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The New, New Thing in Film: Innovation


Above photo: (L-to-R) IVY Film Innovator Award finalist Sean Carey, IVY Film Innovator Award Winner Emily Best, IVY Film Innovator Award finalist Don Napoleon, Host Josh Radnor, IVY Film Innovator Award finalists Elizabeth Dell, Scott Glosserman, and Luke Kelly-Clyne attend the IVY Film Innovator Awards, presented by Cadillac on August 4, 2015 in Los Angeles, California.

Recently, I was honored as a finalist for the 2015 IVY Innovator Award for Film, presented by Cadillac.   There were six finalists, coming from all aspects of the content spectrum: distribution, financing, access, producing, writing, and more. It was an inspiring night and led directly to the question: Where are the innovations in film and content happening?  

The six finalists were chosen from hundreds of submissions, so one assumes that the IVY group got to see a cross-section of how individuals are innovating these days. So what do their selections tell us about what’s new in Film?

  • Film Innovation is about who and where

There were three finalists focused on the world of film content. Emily Best, founder of Seed&Spark, is a crowd-funding, audience-building, and distribution platform all in one, creating an eco-system for independent film where the audience and filmmaker are on a shared journey to make a film, not simply passing individuals in a one-time transaction [that’s both who and where]. Scott Glosserman, founder of Gathr, is focused on distribution to non-traditional audiences, targeting unique communities and having film supporters pull movies to theaters, rather than studios pushing films out [the where].

I produce commercial, genre narrative films starring women and in Asia (both in English and Mandarin). And as the Head of the China Task Force for the Producer’s Guild of America, the only China committee in any of the Hollywood guilds, I am building a content community across the two largest markets in the world. We make global action films with non-traditional stars for underserved audiences [basically all about the who].

  • A lot of the innovation is outside film

So if three finalists were in film, the other three – fifty percent – were NOT. These innovators were multiple places: creating access programs for underserved students to media professionals in TV, news, film, sports, digital, gaming, and more (Don Napoleon’s eXposure Project); creating and writing digital and television sketch comedy over myriad platforms (Luke Kelly-Clyne); and creating brand-driven original digital content for multiple startups (Sean Carey). While this award was focused on Film Innovation, half of the honorees were redefining the term “Film.” Leaning toward the small screen, they create for YouTube, new media, integrated content, transmedia, immersive worlds, gaming, and more.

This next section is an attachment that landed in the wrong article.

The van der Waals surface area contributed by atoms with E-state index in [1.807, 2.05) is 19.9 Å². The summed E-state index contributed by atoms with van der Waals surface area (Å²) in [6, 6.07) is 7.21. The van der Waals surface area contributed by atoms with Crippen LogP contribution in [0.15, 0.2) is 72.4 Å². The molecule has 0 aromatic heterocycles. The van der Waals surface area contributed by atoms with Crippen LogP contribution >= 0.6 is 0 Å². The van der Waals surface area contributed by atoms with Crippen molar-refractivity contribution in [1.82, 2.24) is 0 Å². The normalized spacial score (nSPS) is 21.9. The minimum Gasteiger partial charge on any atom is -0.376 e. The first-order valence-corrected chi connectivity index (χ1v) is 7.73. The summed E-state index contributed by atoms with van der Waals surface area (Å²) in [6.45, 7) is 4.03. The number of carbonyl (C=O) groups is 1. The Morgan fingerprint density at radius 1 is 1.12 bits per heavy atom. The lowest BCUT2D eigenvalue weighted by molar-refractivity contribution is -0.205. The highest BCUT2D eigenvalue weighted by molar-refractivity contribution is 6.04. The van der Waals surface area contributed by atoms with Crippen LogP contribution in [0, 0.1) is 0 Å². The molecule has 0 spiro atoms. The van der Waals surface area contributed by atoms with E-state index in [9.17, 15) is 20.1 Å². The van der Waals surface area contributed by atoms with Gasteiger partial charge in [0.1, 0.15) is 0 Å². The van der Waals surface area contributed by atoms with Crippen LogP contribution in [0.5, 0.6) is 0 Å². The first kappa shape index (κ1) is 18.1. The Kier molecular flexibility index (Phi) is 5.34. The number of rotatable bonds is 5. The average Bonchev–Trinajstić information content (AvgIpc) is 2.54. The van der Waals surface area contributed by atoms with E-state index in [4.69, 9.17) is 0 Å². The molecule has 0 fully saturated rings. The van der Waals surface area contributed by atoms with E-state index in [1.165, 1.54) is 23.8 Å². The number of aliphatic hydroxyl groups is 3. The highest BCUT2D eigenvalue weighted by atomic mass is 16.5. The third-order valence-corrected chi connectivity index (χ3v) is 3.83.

• Everyone works everywhere

At the event, talking to my fellow innovators however, it was instantly clear that whatever was called out in a bio, we are all fluid in our content mediums. I am a narrative feature producer, but also produce branded YouTube channels; Luke writes for Maker Studios and and “Saturday Night Live.”  This story was true for every other finalist. We move fluidly between film and television, digital and live, video games and transmedia, narrative and unscripted; back and forth as the opportunities arise and evolve. Some of us are moving ourselves between content mediums, and others, like Seed&Spark, are reaching out to all content forms, creating communities regardless of where the content eventually lives.  As innovators, each one of the finalists are entrepreneurs, finding new pathways and willing to pivot when the idea no longer works as a movie or a TV show or a webseries.

The old definitions of our industry have broken down, even the name on the Oscars theater has shifted away from “film,” now the Dolby theater instead of Kodak. But my fellow innovators and I sleep easy because the true universal, through every medium and shift, is the undying value of story. We innovators will continue to reinvent formats, technologies and delivery systems but the reason we strive to innovate is that the world loves content, loves great stories, and we love them too. The journey of the audience is always paramount – whether they laugh, cry, learn about their world, or about people worlds away. Imagining the stories we will tell and the ways we will access them in the future thrills me and my fellow innovators; We may not be precisely “film innovators” but we are all passionately “story innovators.”

Elizabeth Dell

About Elizabeth Dell

Elizabeth leads the China Task Force for the Producers Guild of America (PGA). She is half of the sister-team of Two Camels Films, with Writer/Director Emily Dell. She is currently producing several Mandarin-language and Chinese-based action films, including RULES OF BUSINESS with the China Film Corporation (中国电影集团公司), and TIGER MOTHER, selected for the PGA Diversity Workshop 2014. Elizabeth produced B-GIRL, a narrative hip-hop dance feature distributed worldwide which is featured on Showtime, Encore and Starz networks. She is also the CFO and co-founder of Array Entertainment, a slate fund focused on female-driven films. Finally, Elizabeth produces digital media, producing 100+ episodes of branded entertainment for YouTube and other platforms. Elizabeth sits on the PGA International Committee and is part of the PGA New Media Council. Elizabeth is a regular speaker on China, entertainment, digital media, and entrepreneurship. Elizabeth and her sister are featured in the National Women’s History Museum. Elizabeth has a Chemistry degree from Amherst College and Masters in Public Health from UC Berkeley.